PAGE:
Sir Ken Robinson followed up his 2006 TED talk with another genius speech that captures so much of my thinking and writing here on The Innovative Educator blog. Not much has changed for the better in schools since Sir Ken Robinson convinced us that schools do indeed kill creativity. In this speech he makes the case for a radical shift from standardized schools to personalized learning. This does not mean everyone achieves the same personal mastery for the same standard tests and outcomes. Instead it means creating conditions where kids' natural talents can flourish.
Robinson explains that education dislocates many people from their natural talents. He goes on to say, what many of us working in schools already know. Reform is of no use anymore, because that’s simply improving a broken model. What we need is not evolution, but a revolution in education. It has to be transformed into something else.
He recognizes that innovation is hard because it means doing something that people don’t find very easy for the most part. It means challenging what we take for granted, things that we think are obvious. This is difficult to do when school systems dictate that all their employees implement the one vision handed down to them by the suspect Common Core Standards. Suspect because these standards, being adopted across the nation, stand to make the testing and publishing companies that created them billions of dollars. They also promote college for all which ultimately lines the pockets of many, leaving behind as carnage the graduates known today as generation debt.
Robinson points out that many of our ideas have been formed, not to meet the circumstances of this century, but to cope with the circumstances of previous centuries. He says that our minds are still hypnotized by them and we have to disenthrall ourselves of some of them.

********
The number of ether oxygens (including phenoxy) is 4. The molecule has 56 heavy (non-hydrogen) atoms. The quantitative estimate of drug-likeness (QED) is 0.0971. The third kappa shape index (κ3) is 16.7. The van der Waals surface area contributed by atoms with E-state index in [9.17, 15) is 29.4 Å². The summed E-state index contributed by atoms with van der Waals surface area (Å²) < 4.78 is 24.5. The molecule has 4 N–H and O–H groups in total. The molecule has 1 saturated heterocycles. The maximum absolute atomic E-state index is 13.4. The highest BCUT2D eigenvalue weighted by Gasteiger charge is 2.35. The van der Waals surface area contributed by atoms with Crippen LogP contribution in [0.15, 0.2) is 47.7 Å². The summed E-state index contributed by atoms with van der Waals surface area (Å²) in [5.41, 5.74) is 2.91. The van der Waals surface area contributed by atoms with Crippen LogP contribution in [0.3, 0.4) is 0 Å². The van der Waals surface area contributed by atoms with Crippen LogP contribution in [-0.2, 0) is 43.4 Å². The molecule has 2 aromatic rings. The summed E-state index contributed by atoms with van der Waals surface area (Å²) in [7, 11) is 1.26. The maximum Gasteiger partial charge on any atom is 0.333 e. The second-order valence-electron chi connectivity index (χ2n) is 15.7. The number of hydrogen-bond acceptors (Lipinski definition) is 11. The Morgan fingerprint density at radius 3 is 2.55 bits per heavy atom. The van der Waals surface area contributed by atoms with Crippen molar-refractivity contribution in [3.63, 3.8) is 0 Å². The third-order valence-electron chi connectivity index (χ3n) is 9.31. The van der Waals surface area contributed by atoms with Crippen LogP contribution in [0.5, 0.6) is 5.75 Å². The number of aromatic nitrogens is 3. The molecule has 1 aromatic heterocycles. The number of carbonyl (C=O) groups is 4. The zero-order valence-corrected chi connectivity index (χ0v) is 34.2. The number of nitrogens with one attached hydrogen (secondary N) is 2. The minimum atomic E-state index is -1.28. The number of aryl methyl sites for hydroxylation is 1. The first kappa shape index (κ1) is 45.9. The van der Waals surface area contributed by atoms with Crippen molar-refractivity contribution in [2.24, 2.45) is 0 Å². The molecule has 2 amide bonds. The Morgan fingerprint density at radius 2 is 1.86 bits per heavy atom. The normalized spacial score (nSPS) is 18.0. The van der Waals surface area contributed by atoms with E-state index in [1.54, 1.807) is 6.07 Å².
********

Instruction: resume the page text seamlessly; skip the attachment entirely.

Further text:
He gives these examples.
He says one such example is the idea of linearity, meaning that it starts here, and you go through a track, and if you do everything right, you will end up set for the rest of your life. He shares that the pinnacle for education today is getting into college. Recognizing that we are obsessed with getting people to college he responds with this.
I don’t mean you shouldn’t go to college, but not everybody needs to go, and not everybody needs to go now. Maybe they go later, not right away.
Sir Ken says that we have sold ourselves into a fast food model of education. And it’s impoverishing our spirit and our energies as much as fast food is depleting our physical bodies. He suggests we recognize a couple of things.
One is that human talent is tremendously diverse and people have very different aptitudes. Forcing someone to take a subject like Algebra isn’t going to make them good at it. Instead it will enable you to see who has an aptitude for it. He shares a great example stating that he was given a guitar as a kid at about the same time Eric Clapton got his first guitar. As we all know, it worked out for Eric. For Sir Ken, not so much. I had the same experience with a piano. Despite years of lessons I can’t read music and can’t play the piano.